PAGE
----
Amplifying Black Voices

Emily Miller, Head of Lower School
At a recent Share assembly, third graders presented Biographies of Influential Black Americans, a book end to our month-long celebration of Black History Month. Throughout February, Lower School classes have concentrated on the theme of amplifying black voices stamped out by racism and on celebrating their contributions and influence on American culture and history. While Black History Month comes to a close, our work on Diversity, Equity, and Inclusion (DEI) initiatives does not. Through our Anti-Bias Building Blocks curriculum, as well as our globally focused social studies curriculum, our studies continue and are naturally integrated into Brimmer’s existing curriculum, signature programs, and exhibitions of learning.
During Black History Month, Lower School students engaged in meaningful lessons and conversations that were considerate of the age and stage of students’ development, as well as the existing curriculum for a particular grade. For example, in fourth grade, students learned about the Little Rock Nine, Mahatma Gandhi and his influence on Dr. Martin Luther King, Jr. and they reflected on the impact of Civil Rights figures, such as Rosa Parks, Ruby Bridges, and Fred Karematsu. After listening to the poetry of Langston Hughes, Jacqueline Woodson, and Amanda Gorman, fourth graders created acrostic poems titled We Are One, and they shared their work during a poetry recital of their own. Connecting their Black History Month studies to the local community, fourth graders also explored the contributions of Melnea Cass, Ayanna Presley, Mel King, Titlo Jackson, Reggie Lewis, and women of color in Boston’s City Council.
Similarly, during Black History Month, first graders continued to explore their year-long theme What is Courage? through class discussions, videos, picture books, and students’ written and illustrated responses. Joining Faith Ringgold on a dreamy and imaginative reading of her award-winning children’s classic Tar Beach, students also reflected on the people who inspire them, including young Ruby Bridges. In their written reflections, they deepened their understanding of courage and considered the obstacles that Ruby, a student of their age, faced as she attempted to attend school. One student shared, “Ruby was courageous because she went where no one looked like her,” and another hopefully reflected, “Ruby Bridges helped change the rules.”
I had the pleasure of watching Ms. Wolf Heyman lead the first graders in a class on the Harlem Renaissance. Effortlessly and magically, she captivated Ms. Higbie’s students and led them on a journey to Harlem New York during the early 1900’s. Infusing history, drama, art, poetry, and music, Ms. Wolf invited students to use their magic feet, while staying close to their desks (COVID rules), to act out a poem written by her former middle school students. She began, “Imagine a neighborhood, where a whole bunch of artists live close to one another to create visual arts like you do with Mrs. Clamage, but there was also performance art like plays, music and dance.” After students finished acting out each line of the poem which consisted of actors, actresses, jazz musicians, dancers, poets, artists, and directors, Ms. Wolf introduced a few important black Americans from this time, including Romare Bearden, Billie Holiday, Bill Robinson, and Duke Ellington whom students also studied with Ms. Scheibe.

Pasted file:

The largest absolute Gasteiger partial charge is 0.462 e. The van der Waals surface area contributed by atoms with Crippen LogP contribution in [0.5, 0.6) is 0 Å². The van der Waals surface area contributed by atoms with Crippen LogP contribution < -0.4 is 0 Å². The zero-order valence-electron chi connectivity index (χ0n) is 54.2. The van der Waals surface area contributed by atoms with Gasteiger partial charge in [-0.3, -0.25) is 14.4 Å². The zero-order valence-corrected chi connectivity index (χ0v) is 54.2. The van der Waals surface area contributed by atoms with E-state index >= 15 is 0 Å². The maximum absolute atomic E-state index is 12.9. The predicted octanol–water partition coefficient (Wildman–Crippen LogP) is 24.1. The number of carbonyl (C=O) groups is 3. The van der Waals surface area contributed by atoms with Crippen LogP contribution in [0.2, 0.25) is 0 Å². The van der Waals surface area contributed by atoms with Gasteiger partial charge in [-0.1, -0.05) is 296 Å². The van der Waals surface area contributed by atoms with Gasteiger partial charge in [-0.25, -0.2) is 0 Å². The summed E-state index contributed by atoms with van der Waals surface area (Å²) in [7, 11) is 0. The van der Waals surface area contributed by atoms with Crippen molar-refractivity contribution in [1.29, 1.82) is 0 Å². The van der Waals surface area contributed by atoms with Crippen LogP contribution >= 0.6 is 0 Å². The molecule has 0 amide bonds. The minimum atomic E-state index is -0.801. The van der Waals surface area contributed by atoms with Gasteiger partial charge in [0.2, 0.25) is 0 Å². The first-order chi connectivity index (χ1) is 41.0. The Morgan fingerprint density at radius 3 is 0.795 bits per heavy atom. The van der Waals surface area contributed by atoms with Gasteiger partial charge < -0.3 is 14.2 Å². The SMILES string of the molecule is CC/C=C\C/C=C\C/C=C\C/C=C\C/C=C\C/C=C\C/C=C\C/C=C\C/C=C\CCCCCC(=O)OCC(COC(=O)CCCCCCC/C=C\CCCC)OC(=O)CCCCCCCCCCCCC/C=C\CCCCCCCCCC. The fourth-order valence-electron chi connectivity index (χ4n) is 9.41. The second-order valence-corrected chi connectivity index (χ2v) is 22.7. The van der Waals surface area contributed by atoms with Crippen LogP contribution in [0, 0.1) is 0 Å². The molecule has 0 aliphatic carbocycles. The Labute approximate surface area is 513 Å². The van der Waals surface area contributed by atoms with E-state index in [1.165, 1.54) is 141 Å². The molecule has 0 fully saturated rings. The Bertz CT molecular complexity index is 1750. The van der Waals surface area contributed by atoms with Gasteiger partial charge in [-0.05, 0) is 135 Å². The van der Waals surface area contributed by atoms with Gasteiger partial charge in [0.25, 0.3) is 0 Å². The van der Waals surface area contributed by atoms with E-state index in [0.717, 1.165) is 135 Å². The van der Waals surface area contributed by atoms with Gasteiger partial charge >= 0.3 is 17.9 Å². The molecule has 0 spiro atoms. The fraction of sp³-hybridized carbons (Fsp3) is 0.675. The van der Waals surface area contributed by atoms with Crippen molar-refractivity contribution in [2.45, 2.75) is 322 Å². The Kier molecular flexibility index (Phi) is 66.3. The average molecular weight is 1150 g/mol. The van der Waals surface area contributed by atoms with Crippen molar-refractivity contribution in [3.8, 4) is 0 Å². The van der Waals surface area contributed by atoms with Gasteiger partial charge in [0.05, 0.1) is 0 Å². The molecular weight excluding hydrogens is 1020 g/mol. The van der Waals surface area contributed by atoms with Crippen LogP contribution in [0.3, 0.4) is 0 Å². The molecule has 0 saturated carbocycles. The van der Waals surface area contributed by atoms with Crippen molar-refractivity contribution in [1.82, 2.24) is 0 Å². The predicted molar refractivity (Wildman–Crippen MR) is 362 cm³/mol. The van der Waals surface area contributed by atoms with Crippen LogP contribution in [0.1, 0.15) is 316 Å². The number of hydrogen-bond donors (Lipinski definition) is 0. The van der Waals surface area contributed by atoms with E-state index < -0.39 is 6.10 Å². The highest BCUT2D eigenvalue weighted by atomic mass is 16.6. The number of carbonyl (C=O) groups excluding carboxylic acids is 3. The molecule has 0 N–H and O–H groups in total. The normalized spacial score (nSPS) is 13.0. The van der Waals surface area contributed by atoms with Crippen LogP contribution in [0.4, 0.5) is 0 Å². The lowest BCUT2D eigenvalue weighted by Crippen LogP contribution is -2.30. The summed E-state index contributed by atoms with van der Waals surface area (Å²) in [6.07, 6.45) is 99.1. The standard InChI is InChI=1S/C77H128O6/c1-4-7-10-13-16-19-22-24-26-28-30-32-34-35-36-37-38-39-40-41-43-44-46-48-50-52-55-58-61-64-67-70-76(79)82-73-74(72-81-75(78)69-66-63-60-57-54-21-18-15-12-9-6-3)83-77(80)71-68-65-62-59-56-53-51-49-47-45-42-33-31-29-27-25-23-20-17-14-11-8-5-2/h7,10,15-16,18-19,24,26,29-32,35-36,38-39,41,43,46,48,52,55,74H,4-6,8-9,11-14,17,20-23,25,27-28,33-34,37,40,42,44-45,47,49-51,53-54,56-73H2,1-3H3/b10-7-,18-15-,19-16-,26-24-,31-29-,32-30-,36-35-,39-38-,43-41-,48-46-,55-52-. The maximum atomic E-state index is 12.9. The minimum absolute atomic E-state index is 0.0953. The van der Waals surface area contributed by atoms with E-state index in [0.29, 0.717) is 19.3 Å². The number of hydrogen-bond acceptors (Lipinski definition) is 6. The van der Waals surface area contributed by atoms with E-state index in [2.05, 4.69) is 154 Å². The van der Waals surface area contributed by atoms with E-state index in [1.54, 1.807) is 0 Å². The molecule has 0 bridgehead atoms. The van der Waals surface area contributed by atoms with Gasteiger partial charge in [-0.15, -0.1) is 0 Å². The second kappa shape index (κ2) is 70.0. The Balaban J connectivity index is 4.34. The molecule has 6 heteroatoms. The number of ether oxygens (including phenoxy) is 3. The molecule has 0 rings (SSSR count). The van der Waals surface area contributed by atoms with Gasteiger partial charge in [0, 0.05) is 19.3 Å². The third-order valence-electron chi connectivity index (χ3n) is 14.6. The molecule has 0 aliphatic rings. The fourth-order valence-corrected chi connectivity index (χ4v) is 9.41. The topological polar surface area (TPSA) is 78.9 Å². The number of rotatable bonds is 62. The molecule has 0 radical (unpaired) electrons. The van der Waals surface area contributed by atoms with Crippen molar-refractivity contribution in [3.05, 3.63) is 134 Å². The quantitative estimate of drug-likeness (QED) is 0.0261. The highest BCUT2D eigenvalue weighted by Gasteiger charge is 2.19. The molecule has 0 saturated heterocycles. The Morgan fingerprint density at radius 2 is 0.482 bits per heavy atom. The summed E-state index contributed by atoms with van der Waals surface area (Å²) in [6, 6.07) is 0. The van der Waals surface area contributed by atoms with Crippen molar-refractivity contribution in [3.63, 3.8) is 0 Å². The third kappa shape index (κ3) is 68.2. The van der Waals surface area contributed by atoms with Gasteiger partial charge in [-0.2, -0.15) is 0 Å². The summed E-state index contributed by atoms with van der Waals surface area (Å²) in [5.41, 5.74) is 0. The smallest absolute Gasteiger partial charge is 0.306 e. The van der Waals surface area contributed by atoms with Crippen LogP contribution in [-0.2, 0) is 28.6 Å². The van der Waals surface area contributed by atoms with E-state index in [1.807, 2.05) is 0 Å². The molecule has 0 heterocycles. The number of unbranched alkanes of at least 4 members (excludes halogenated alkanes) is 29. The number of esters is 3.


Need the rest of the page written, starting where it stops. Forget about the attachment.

Throughout February, Ms. Scheibe worked to connect musical studies to the academic curriculum but also to Black History Month. In third grade, she shared the picture book We Shall Overcome: The Story of a Song which traces the history of this important protest song from its origins in American slavery to the 21st century and around the globe. She asked students to listen to and analyze three different versions of the song and to brainstorm ideas for creating verses that reflected their own hopes, wishes, and dreams for a better world. Third graders’ verses focused on becoming family, having justice, being together, picking up trash, getting vaccinated, and ending COVID…right now!
While Ms. Horbatuck’s and Mrs. O’Neill’s classes led today’s Share assembly with their Biographies of Influential Black Americans, they have also offered inspiration throughout the Lower School with their random acts of kindness and their colorful mural of hands reminding all of us what we can do with our own two hands. Inspired by the lyrics to Ben Harper’s With My Own Two Hands, our third graders hoped to use their own two hands to help others, to make peace, to support each other, to forgive, to create things, to care, to protest, to protect themselves, and much more. I am grateful for all of our young, aspiring leaders and for their incredible teachers.
As an inclusive community, Brimmer welcomes students who will increase the diversity of our school. We do not discriminate on the basis of race, religion, sex, gender, gender identity and expression, disability, sexual orientation, national origin, ancestry, or any other characteristic protected from discrimination under state or federal law, in the administration of our educational policies, admissions practices, financial aid decisions, and athletic and other school-administered programs.